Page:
• The synchronization is performed only when it is needed, and provides only the updates to be done on the local context copy. A key element of the above method is a mechanism to ensure that the most up to date value of a shared parameter is used at any time during the process. In the method and system according to the invention above a distributed shared context correlator is used. This is called DCX (Distributed context correlator). DCX conveys additional information on top of each message coming from the same user session, on all types of communication protocols to represent the distribution of the applicative contexts on the different platforms and applications, also referred to as machines or application servers.
  • This DCX entity is created and stored on an Enterprise Service Bus (ESB), which connects the various servers, and is conveyed on all messages within the Amadeus infrastructure in the session header. It contains references to contexts on the different platforms, meaning it does not contain the context data themselves. It is formatted in XML and composed of 3 parts; one reserved for ESB context information used for routing and other use-cases, another part is dedicated to security and user authentication, and finally the third part is the applicative part where application can add their context references and status indicators associated to them. It is in the applicative part that the Context Synchronization process stores the information related to the distributed PNR contexts, and it is the basis of the mechanism.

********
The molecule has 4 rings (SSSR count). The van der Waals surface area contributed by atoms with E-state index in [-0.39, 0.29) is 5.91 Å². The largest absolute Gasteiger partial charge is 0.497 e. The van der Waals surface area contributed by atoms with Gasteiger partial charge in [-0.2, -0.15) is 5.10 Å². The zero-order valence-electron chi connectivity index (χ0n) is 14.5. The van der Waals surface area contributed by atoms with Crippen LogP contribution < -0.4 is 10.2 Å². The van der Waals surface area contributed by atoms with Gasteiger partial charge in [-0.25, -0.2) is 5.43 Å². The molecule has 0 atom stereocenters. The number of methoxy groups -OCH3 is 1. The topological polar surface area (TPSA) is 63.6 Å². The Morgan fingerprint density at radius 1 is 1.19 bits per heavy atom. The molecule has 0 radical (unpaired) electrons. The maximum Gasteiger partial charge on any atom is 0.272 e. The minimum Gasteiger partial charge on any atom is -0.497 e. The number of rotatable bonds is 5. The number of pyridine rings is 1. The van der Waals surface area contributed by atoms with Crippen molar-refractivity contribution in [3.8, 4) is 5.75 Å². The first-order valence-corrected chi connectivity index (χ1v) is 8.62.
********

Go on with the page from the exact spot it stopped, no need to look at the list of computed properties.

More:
• The DCX offers two other features required for the synchronization mechanism which are the affinity and the context sharing between different communication protocols. The affinity is required to target the exact same application server each time the same service is invoked and it is needed as the PNR contexts are local to application servers. Preferably, the information related to affinity is comprised in keys, which can be referred to as "Affinity Keys", said keys being comprised in the DCX. The sharing of context information across protocols is required to ensure that a user invoking PNR services on different protocols will still be working on the exact same PNR context.